What to do when your time is short (or even if it is not) for visiting Charleston, SC, one of America’s most historic cities
Sometimes when visiting a new city for a brief time it feels impossible to do it all, because it is. We have to resist the desire to even try, while still being sure to experience a nice selection of all there is to see and do.
I usually visit Charleston with guests for a day or two several times a year, so this challenge isn’t new to me for the “Holy City.” In all honesty I personally could spend any entire visit to Charleston either eating my way through the city’s restaurants or shopping the length of King Street; but those are other issues. For the sake of any guests, and of my waistline and credit card bill, I am always looking for new things to do in the area that cover it both efficiently and in a manner that it enjoyable.
Three multitasking suggestions for visiting Charleston (even for people who don’t believe in multitasking)
1. Go town and country with a visit to Middleton Place and the Edmondston Alston House
Making a decision as to which former plantation to see while visiting the Charleston area can be challenging. Each one offers something different, and from my experience the choice is highly individual.
For those in the area who are short on time with an interest in history and want a good understanding of how Charleston (or Charles Towne, as it was called from 1670 to 1783) was initially settled, you can’t go wrong with Middleton Place. A National Historic Landmark, Middleton features America’s oldest landscaped gardens and a house museum filled with artifacts spanning four generations. The brief tour of the house museum is an excellent introduction to multiple generations of Charleston’s wealthy plantation owners who settled along the Ashley River, who in turn became among Charleston’s most prominent families.
Additionally various costumed interpretive guides located around the property give a good feeling for what daily social life was like on a rice plantation in the 17th and 18th centuries. The stable yards in particular would be of interest to people visiting Charleston with children. For those interested in seeing more of the 65 acre former rice plantation there is a carriage ride available with a well-informed guide (additional cost.)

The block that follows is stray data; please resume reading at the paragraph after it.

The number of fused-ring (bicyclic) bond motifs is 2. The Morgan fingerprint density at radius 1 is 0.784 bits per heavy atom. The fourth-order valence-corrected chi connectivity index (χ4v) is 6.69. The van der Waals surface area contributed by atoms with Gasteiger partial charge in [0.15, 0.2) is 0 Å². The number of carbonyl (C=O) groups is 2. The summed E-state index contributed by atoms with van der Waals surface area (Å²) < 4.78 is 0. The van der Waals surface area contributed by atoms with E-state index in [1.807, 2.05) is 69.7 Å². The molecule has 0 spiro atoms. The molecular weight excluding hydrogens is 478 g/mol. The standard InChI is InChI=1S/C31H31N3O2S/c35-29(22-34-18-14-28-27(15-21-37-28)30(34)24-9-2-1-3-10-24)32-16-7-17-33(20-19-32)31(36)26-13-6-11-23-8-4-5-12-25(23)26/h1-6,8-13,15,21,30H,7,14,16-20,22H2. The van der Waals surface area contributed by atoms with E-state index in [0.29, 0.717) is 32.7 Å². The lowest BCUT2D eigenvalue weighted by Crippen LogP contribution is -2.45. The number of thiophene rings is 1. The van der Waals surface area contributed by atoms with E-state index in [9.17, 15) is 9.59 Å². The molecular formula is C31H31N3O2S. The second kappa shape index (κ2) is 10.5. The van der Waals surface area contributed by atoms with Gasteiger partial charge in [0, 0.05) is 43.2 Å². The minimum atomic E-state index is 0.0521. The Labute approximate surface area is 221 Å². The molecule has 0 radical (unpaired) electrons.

When combined with a tour of the Edmondston-Alston House, a city house originally owned by a member of the same family as Middleton, and located on the Charleston Battery, visitors receive a good initial grounding in Charleston’s long and complicated history. Combination tickets are available at both historic properties.
2. History, photography and a walking tour are all rolled up into one with Charleston History Photo Tours
In June I toured the city with my friend, Andy, who was visiting Charleston for the first time. After our Charleston History Photo Tour, he said something along the lines of, “Wow, now I really see what all the fuss is about Charleston and want to come back someday.” Joyce Aungst instills just that kind of enthusiasm for the city where she has been a resident for many years.
All along the way Joyce points out many of the city’s most lovely details and shares her tricks for getting a good shot in what can be a busy tourist center. The photo walk covers a nice mix of “musts”, along with some of the small nooks and crannies Charleston is famous for that you might miss on your own. The tour is appropriate for professional, amateur, and beginner photographers, or really anyone who enjoys a great walking tour and looking at things in a new way.
3. Learn about the origins of Lowcountry cuisine and how to cook it at the same time at Charleston Cooks
In addition to owning several restaurants in the Charleston area, including Slightly North of Broad and High Cotton, the Maverick Kitchen Group offers a wide variety of cooking classes at Charleston Cooks, through its Maverick Kitchen Store. The popular Lowcountry Cooking Demonstration is a fascinating introduction to the origins of local cuisine, and a multitasking way to try out some of the city’s best eats.
The menu for the demonstration varies depending on what is available seasonally, but when I was there we made crab cakes and shrimp and grits. Did I mention there was also wine involved? To top off the experience, the adjacent kitchen store makes it hard to resist buying a gadget or two, after seeing them demonstrated so deliciously. For those visiting other parts of South Carolina, Charleston Cooks also has new Greenville and Columbia locations.
Planning on visiting Charleston either now or someday? You may also enjoy reading about some of our favorite places to stay in Charleston and one of our favorite day trips from Charleston. If you happen to be in Charleston on a Saturday morning between April and December, here’s another thing to push to the top of your list of “musts.”
Photo credits: Margo Millure, Middleton Place Foundation, Renata Parker